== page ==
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In 2017, the Union Health Ministry of India formed a working group to assess the effect of e-cigarettes on local vapers, in an attempt to find out whether a ban is necessary. This committee had concluded that the products have cancer-causing properties and are highly addictive, based on which the Union government had said it was planning to implement a ban.

Subsequently last week, in an advisory to state governments, the health ministry said that e-cigarettes and Heat not Burn (HnB)s devices must be banned, as they are “are a great health risk to the public at large, especially to children, adolescents, pregnant women and women of reproductive age”.

Sadly, this decision which could prove counterproductive to the local smoking epidemic, has been welcomed by doctors and health professionals in the city. Dr Satayanarayana Mysore, head of the department of  interventional pulmonology and sleep medicine at Manipal Hospitals in the city, regards this ban as a positive step in the right direction. “Considering how harmful they are, they must be completely avoided,” he adds.

Ignoring scientific data in favour of e-cigarettes

Data from around the world indicates that vaping does not lead to increased smoking rates as the health ministry is claiming, on the contrary, it decreases them.
However, in line with arguments by health bodies from across the globe such as Public Health England (PHE), the Association of Vapers India (AVI), an organisation that represents e-cigarette users across the country, is presenting some undeniable facts.

ENDS products are being examined across the world for their benefit in harm reduction and as a pathway to smoking cessation. The advisory must be withdrawn immediately…,” noted a release issued by the group.

 

Additionally, the AVI is questioning why the government has not also banned tobacco cigarettes if it is so concerned about nicotine addiction. The organization added that data from around the world indicates that vaping does not lead to increased smoking rates as the health ministry is claiming, on the contrary, it decreases them.

“This claim is bogus as smoking rates among the youth are declining in all countries that have allowed vaping. In fact, overall smoking rates have declined at a historical rate after vaping was introduced. This clearly points to the tremendous harm reduction potential of vaping,” said AVI director Samrat Chowdhery.

Chowdhery went on to mention the topic of presence of metals in the products. “Extensive studies have been conducted on presence of metals in e-vapour and it has been consistently found that their presence is too minuscule to cause harm. Smoke released from tobacco cigarettes have much higher levels of metals compared to e-vapour,” he said.

A disregard for harm reduction

The data that the government has referred to in the advisory, is either outdated or intentionally misinterpreted, as all major scientific institutions have acknowledged that the devices are safer than cigarettes.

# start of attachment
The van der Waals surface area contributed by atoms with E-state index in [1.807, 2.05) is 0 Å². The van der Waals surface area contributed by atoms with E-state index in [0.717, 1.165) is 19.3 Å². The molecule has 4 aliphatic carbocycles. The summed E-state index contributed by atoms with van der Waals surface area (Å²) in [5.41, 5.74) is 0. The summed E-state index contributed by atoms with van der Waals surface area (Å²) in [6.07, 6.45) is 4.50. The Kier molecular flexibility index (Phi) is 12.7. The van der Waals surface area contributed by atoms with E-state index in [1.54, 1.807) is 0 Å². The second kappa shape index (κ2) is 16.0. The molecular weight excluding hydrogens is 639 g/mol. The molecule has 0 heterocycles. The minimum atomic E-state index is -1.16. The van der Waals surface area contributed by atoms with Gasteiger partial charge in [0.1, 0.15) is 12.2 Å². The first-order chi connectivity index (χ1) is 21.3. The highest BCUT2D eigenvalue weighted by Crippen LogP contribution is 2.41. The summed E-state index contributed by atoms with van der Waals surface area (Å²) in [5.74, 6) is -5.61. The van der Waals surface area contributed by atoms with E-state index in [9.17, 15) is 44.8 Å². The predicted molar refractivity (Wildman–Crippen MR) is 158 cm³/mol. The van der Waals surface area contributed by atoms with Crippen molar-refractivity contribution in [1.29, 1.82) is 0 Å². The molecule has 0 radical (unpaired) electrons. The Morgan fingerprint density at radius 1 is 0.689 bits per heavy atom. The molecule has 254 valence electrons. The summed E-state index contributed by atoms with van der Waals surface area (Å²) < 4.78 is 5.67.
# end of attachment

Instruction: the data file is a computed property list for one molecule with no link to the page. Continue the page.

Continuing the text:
Similarly, Deepak Mukarji of The Alternatives, an association which advocates harm reduction, said that the health ministry is ignoring the science in favour of e-cigarettes and hence denying the Indian population an opportunity to reduce the harm caused by cigarettes.

“The Alternatives is disappointed with the Central government’s directive on e-cigarettes. This retrograde step denies harm reduction and potentially lifesaving alternatives to smokers by ignoring science and its emerging technologies,” he said.

 

“The United Kingdom parliamentary Science and Technology Committee report is a good basis for India to relook at the science and evidence towards implementing legislation that can regulate product development, manufacture, and distribution of licensed smoke-cessation and harm reduction vaping products,” added Mukarji.

Painting an inaccurate picture

The AVI is also pointing out that the data that the government has referred to in the advisory, is either outdated or intentionally misinterpreted, and that all major scientific institutions including the Royal College of Physicians, the American Cancer Society, the National Academies of Sciences and Engineering and the US FDA, have acknowledged that the devices are safer than cigarettes.

Additionally, the association condemned the health ministry for painting an inaccurate picture, by selectively citing World Health Organization data saying that 30 countries have banned e-cigarettes, whilst failing to disclose the fact that 65 nations have endorsed the use of the devices for smoking cessation.

“On the other hand, those who have embraced e-cigarettes are among world’s most advanced nations and include the European Union, the United Kingdom, the US, Canada and New Zealand,” added Mr. Chowdhery.

Read Further: The Hindu

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